Street Cuts EA Some Slack

Most analysts still see Electronic Arts well-poised for a post-transition bounceback.
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For all that it seemed to matter to Wall Street,

Electronic Arts'

(ERTS)

latest earnings report was a nonevent.

After the bell Thursday, the video-game giant posted worse-than-expected results and cautioned investors to expect more trouble ahead in the coming year. Although the report marked the sixth straight quarter in which the company has offered disappointing guidance, it seemed to change few minds on the Street.

Analysts largely reiterated their mostly positive ratings on EA's shares. And the stock traded up on Friday.

Instead of focusing on the company's recent performance or on its expectations for its coming fiscal year, most analysts in their reports on Friday pointed to the company's potential earnings power in fiscal 2008, which begins a year from this April.

Noting that EA and the industry are currently going through a transition to new video-game technology, Wedbush Morgan Securities analyst Michael Pachter said the company will be in a good position once all the new video-game machines are in the market.

"We think that once the next-generation console launches are behind us and production is sufficient to satisfy demand, consumers will embrace the new technology and software sales will grow rapidly," said Pachter, reiterating his buy rating on EA's shares. "We continue to believe that Electronic Arts is a

fiscal 2008/2009 story."

Wedbush Morgan has not done recent investment banking business for EA.

Based on the company's recent results and its expected results for fiscal 2007, EA is trading at a higher multiple than it has in the past, noted American Technology Research analyst P.J. McNealy. Despite this, the time to buy the stock is now, McNealy said, also reiterating his buy rating on EA shares.

"Multiples for the video-game publishers have historically expanded toward the beginning of video-game console cycles," noted McNealy, whose firm does not do investment banking. "In simple terms, investors who have bought the video-game stocks after misses in video-game hardware console transition years have historically done well."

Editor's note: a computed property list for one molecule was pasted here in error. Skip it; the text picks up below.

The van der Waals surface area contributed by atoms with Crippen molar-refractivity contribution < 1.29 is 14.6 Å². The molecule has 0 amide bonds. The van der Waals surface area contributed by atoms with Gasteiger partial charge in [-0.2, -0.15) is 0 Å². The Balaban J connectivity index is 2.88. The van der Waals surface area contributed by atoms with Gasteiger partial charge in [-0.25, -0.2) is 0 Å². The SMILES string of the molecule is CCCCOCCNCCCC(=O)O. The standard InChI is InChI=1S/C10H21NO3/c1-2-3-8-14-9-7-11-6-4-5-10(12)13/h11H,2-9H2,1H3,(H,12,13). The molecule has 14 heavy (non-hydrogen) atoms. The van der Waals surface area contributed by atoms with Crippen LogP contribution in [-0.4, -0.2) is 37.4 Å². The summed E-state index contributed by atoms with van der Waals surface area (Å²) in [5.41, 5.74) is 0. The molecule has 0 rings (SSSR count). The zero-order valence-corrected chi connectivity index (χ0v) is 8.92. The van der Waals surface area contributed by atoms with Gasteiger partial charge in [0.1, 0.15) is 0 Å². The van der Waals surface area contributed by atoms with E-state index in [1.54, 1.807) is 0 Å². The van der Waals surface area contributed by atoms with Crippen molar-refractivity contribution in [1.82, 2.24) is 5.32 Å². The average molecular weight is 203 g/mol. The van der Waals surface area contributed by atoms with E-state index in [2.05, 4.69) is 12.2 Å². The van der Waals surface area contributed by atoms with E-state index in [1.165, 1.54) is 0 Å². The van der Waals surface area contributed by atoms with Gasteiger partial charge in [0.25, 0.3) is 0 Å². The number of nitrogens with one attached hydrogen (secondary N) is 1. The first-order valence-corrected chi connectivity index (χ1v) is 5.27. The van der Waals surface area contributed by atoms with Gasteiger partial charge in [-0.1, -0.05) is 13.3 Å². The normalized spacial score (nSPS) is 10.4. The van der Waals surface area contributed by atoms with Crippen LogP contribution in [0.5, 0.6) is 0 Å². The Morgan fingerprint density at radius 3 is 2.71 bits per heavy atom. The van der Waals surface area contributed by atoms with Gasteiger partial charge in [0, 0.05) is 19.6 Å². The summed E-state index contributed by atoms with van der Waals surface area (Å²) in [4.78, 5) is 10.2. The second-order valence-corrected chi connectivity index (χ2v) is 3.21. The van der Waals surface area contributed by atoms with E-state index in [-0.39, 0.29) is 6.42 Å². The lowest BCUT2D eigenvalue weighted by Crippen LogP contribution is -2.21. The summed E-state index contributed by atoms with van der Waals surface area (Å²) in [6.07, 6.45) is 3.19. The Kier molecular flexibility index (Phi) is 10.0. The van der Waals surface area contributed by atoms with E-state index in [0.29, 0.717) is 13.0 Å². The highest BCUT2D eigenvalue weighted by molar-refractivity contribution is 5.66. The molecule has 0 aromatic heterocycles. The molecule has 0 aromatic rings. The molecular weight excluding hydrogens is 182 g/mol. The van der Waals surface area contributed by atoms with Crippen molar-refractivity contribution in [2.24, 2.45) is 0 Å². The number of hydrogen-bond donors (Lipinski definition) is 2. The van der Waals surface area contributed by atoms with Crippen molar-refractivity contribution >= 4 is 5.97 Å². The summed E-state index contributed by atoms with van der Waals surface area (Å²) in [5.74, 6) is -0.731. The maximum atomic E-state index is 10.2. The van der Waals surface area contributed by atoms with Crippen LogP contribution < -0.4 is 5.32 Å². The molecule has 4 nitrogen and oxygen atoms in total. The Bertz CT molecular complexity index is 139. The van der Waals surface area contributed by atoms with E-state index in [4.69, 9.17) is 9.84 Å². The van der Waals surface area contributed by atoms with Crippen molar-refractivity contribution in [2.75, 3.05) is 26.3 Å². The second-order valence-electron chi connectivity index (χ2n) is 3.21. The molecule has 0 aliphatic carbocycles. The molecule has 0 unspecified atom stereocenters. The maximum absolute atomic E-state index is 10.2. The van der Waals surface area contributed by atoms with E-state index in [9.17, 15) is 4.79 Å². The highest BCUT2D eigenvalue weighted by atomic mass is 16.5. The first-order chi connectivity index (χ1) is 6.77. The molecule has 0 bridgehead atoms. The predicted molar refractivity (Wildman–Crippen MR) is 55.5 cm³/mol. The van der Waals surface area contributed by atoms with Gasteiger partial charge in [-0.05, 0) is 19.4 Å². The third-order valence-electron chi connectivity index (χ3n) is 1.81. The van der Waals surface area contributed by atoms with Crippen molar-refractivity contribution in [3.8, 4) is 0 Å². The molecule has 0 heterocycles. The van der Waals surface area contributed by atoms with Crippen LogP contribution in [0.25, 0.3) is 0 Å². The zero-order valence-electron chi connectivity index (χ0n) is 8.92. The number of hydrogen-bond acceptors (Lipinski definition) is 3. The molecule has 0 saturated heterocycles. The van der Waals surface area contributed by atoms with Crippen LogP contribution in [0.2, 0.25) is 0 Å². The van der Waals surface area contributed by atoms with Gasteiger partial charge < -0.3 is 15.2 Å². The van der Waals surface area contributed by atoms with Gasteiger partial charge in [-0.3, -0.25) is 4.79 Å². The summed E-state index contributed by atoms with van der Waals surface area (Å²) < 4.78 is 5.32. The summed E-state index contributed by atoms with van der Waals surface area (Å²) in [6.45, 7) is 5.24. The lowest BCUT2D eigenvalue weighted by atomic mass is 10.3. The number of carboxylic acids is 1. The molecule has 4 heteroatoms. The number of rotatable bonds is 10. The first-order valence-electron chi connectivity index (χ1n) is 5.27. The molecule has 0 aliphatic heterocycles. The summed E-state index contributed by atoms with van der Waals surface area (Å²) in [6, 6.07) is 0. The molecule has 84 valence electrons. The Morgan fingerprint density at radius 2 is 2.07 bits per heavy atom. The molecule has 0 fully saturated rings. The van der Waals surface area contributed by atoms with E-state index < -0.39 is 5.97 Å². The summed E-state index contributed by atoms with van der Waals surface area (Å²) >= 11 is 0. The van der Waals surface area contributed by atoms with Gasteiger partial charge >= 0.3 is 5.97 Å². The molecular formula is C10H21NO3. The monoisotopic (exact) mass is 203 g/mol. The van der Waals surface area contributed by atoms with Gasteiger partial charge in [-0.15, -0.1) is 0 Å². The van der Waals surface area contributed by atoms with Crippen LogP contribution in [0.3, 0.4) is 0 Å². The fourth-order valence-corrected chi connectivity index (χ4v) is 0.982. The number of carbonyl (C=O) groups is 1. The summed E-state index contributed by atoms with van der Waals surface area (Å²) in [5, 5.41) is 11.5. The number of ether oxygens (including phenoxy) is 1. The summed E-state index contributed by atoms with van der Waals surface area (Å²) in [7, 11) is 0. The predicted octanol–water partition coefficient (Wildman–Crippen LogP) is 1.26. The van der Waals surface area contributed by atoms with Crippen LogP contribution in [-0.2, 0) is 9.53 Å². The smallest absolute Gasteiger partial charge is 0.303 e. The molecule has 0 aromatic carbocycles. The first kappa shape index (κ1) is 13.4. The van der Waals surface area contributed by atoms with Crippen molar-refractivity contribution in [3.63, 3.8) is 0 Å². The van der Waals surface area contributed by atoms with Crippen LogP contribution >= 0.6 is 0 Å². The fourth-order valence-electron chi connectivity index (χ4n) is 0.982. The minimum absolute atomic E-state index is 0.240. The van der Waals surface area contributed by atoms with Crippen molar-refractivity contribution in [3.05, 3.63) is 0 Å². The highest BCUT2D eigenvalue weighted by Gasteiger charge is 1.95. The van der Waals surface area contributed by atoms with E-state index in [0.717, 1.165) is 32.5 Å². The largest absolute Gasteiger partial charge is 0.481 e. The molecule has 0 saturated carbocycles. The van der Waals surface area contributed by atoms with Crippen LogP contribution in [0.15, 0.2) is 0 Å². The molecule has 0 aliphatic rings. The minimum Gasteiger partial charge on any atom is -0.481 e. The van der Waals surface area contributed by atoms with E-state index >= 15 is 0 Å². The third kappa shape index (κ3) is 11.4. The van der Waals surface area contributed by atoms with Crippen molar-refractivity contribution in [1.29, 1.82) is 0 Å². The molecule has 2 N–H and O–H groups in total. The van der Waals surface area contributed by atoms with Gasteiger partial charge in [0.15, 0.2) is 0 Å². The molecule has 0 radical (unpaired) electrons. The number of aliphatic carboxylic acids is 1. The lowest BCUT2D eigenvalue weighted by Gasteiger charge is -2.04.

Perhaps reflecting such bullishness, EA shares rose on Friday. In recent trading, the stock was up 94 cents, or nearly 2%, to $54.52.

In its fiscal third quarter, which ended Dec. 31, EA earned $259 million, or 83 cents a share. That was down from the year-earlier period, when the company posted a profit of $375 million, or $1.18 a share.

Sales fell 11% year over year to $1.27 billion.

Excluding certain amortization and restructuring charges, EA would have earned $268 million, or 86 cents a share, in the just-completed period.

On this basis, analysts polled by Thomson First Call were expecting the company to earn 90 cents a share on $1.26 billion in sales.

That forecast, though, reflected the company's earnings warning in December, when it cautioned investors that holiday quarter results would be "well below" its earlier targets.

Looking forward, EA expects to lose 15 cents to 23 cents a share in the current quarter on sales ranging from $550 million to $600 million.

Excluding costs related to its planned acquisition of mobile-phone game publisher

Jamdat

(JMDT)

, restructuring charges and a tax on foreign earnings, the company expects to earn 6 cents to 14 cents a share.

Excluding those expenses, Wall Street had previously predicted that the company would earn 14 cents a share on sales of $625 million in the current period. On a GAAP basis, the company earned $8 million, or 2 cents a share, on sales of $553 million in the fiscal fourth quarter last year.

To be sure, not everyone on the Street was looking past EA's disappointing report. Citigroup analyst Elizabeth Osur, for instance, noted the company's consistently underwhelming guidance in recent quarters. The company has also fallen far short of meeting its goal of growing earnings and revenue during the technology transition, she said.

"We believe that shares look expensive and news flow could remain negative for some time," said Osur, whose firm has not done recent investment banking for EA.

Likewise, Janco Partners analyst Mike Hickey noted that in the last two fiscal years, EA's actual results have fallen far shy of the company's initial predictions. That doesn't bode well for fiscal 2007, consider that the company is already warning of potentially slow sales and increased spending next year, he said.

"We remain bearish on the company's shares," Hickey said.

But, as Hickey suggested, it's not like EA's report changed his mind. Hickey has had a sell rating on EA for much of the last year, and he maintained it Friday. Likewise, Osur maintained the hold rating she's had on EA since the company's warning in December.